- We should consider it an asset how exploration and discovery are such a recent and important part of our country’s DNA.
Several years ago I loaded up everyone into the family truckster and headed west. Actually we spent our first night in Weston, Missouri and then traveled up into Nebraska, South Dakota, Montana, Idaho and Washington. 8300 miles total. Yes, we followed the general route of the Lewis and Clark expedition, but instead of flat-bottomed boats and canoes we traveled in a peculiar-smelling Chrysler Town & Country mini-van.
Thanks to Google Maps we knew exactly where we were going. And thanks to modern technology, we even knew where to find two-headed baby goats and every world’s largest ball of string between Fayetteville and Vancouver. Lewis and Clark, however, did not have the luxury of Google Maps. As a matter of fact, their expedition was based on the belief that they could float up the Missouri river from St. Louis and when they reached the western end of the river simply carry their canoes to the nearby Columbia river and float happily to the Pacific ocean. Whoops.
In what must have been a heart-dropping moment, Lewis Merriweather got a drink from the rivulet that eventually becomes the mighty Missouri, looked toward the setting sun and proceeded to write in his journal: “…I discovered immence [sic] ranges of high mountains still to the West of us with their tops partially covered with snow.”
Tod Bolsinger is a seminary president and pastor and author of Canoeing the Mountains. He finds fascinating similarities between the dilemma of the church today and the Lewis and Clark expedition. No, we cannot paddle across those mountains. According to Bolsinger, Christendom as we know it is done. Our faithful canoes will no longer move us forward. The world in front of us is nothing like the world behind us. And he builds his book around the leadership principles demonstrated by Lewis and Clark that need to be practiced by pastors and other church leaders.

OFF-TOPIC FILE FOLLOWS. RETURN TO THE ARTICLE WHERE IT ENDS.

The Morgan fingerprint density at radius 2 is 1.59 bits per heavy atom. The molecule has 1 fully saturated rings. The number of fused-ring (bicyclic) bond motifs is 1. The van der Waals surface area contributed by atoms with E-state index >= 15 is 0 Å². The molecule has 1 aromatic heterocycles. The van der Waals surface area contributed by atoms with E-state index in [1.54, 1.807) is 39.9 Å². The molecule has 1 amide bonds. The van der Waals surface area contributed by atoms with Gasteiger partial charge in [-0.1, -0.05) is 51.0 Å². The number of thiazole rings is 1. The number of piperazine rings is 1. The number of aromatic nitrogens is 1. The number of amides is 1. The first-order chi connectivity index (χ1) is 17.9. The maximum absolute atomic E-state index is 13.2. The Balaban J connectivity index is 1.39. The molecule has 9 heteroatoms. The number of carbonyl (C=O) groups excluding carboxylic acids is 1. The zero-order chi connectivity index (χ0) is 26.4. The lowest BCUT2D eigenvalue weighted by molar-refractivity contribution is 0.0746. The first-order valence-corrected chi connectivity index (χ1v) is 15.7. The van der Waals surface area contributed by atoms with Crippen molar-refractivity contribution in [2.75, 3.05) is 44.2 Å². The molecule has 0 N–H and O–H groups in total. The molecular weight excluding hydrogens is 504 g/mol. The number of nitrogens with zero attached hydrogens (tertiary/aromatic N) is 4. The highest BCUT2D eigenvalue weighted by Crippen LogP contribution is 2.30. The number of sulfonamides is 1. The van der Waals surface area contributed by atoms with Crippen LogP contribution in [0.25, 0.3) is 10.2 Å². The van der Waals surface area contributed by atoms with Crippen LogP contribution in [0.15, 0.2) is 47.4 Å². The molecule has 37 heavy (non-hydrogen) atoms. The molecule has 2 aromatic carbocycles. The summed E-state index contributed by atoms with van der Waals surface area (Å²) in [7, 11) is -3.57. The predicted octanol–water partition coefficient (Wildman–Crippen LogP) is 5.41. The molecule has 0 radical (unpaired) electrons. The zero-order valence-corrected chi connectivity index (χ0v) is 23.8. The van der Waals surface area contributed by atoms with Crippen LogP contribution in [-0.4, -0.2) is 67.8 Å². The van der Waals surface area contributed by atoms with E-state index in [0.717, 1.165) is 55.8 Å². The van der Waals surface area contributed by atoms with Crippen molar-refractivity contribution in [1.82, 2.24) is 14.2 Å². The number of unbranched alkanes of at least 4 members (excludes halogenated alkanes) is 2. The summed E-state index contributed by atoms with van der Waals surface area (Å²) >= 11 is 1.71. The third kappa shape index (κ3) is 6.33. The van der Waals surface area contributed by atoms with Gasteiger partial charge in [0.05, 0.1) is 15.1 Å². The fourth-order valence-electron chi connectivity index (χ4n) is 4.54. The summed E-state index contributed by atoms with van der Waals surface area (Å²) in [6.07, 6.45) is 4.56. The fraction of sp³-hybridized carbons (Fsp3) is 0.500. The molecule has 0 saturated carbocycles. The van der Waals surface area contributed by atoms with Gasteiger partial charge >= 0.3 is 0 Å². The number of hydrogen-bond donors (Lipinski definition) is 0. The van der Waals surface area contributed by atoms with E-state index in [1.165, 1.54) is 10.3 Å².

For churches today – traditional or newly planted – we face extraordinary challenges and extraordinary opportunities. And adding to Bolsinger’s terrific guide to leadership in this new world I’ve learned a few lessons of my own:
Intentional efforts to discern God’s will are necessary, as well as the choice to trust the outcome of these efforts. God is still in love with this world and is eager to see lives transformed, we simply have to listen and not just rely on what we’ve done in the past.
Similarly, innovation, creativity and adaptability are essential – even for people who have been steeped for decades in Christendom’s tried-and-true methods. I wonder sometimes if we’ve fluffed pillows and delivered casseroles and pastoral-cared one another to death – at the expense of the wild, wonderful and unpredictable challenges of following Jesus on his next grand adventure.
Collaborative leadership will mean the end of the professional, ‘designated’ Christian but will empower everyone to become leaders. Pervasive Christendom could afford to trust a few to do the work of many but in today’s terrain we need everyone to pull their weight.
An open and high-expectation reliance on the ongoing work of the Holy Spirit is essential. It is imperative that believers of every heritage and flavor get comfortable with the incredible, supernatural gift they have been given. We cannot find our way to the Pacific without the risen Christ traveling with us and the world definitely needs something bigger than themselves.
Pray for me and my church and I will pray for yours. And even as you cross high mountains do not be afraid, for He is with you even unto the end of the age.